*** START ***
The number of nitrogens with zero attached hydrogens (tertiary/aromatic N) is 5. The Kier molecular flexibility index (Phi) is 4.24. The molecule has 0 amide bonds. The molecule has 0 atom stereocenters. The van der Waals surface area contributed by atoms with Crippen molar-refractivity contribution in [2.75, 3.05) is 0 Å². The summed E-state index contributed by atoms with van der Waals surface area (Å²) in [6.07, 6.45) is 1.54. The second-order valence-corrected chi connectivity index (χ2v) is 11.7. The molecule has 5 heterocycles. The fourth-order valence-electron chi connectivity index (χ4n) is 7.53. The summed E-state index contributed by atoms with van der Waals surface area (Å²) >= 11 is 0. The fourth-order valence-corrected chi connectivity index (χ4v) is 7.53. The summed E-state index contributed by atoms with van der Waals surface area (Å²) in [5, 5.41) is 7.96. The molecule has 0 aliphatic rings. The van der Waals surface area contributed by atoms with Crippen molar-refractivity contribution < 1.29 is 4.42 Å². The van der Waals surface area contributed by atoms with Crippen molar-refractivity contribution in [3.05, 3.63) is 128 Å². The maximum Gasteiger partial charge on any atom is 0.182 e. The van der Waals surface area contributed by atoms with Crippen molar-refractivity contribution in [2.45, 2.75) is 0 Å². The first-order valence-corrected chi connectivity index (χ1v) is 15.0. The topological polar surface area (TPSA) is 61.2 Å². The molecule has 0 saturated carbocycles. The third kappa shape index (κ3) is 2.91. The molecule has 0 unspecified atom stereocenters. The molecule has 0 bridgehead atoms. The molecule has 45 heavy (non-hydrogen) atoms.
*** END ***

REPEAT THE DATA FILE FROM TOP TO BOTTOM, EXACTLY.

The number of nitrogens with zero attached hydrogens (tertiary/aromatic N) is 5. The Kier molecular flexibility index (Phi) is 4.24. The molecule has 0 amide bonds. The molecule has 0 atom stereocenters. The van der Waals surface area contributed by atoms with Crippen molar-refractivity contribution in [2.75, 3.05) is 0 Å². The summed E-state index contributed by atoms with van der Waals surface area (Å²) in [6.07, 6.45) is 1.54. The second-order valence-corrected chi connectivity index (χ2v) is 11.7. The molecule has 5 heterocycles. The fourth-order valence-electron chi connectivity index (χ4n) is 7.53. The summed E-state index contributed by atoms with van der Waals surface area (Å²) >= 11 is 0. The fourth-order valence-corrected chi connectivity index (χ4v) is 7.53. The summed E-state index contributed by atoms with van der Waals surface area (Å²) in [5, 5.41) is 7.96. The molecule has 0 aliphatic rings. The van der Waals surface area contributed by atoms with Crippen molar-refractivity contribution < 1.29 is 4.42 Å². The van der Waals surface area contributed by atoms with Crippen molar-refractivity contribution in [3.05, 3.63) is 128 Å². The maximum Gasteiger partial charge on any atom is 0.182 e. The van der Waals surface area contributed by atoms with Crippen molar-refractivity contribution in [2.45, 2.75) is 0 Å². The first-order valence-corrected chi connectivity index (χ1v) is 15.0. The topological polar surface area (TPSA) is 61.2 Å². The molecule has 0 saturated carbocycles. The third kappa shape index (κ3) is 2.91. The molecule has 0 unspecified atom stereocenters. The molecule has 0 bridgehead atoms. The molecule has 45 heavy (non-hydrogen) atoms.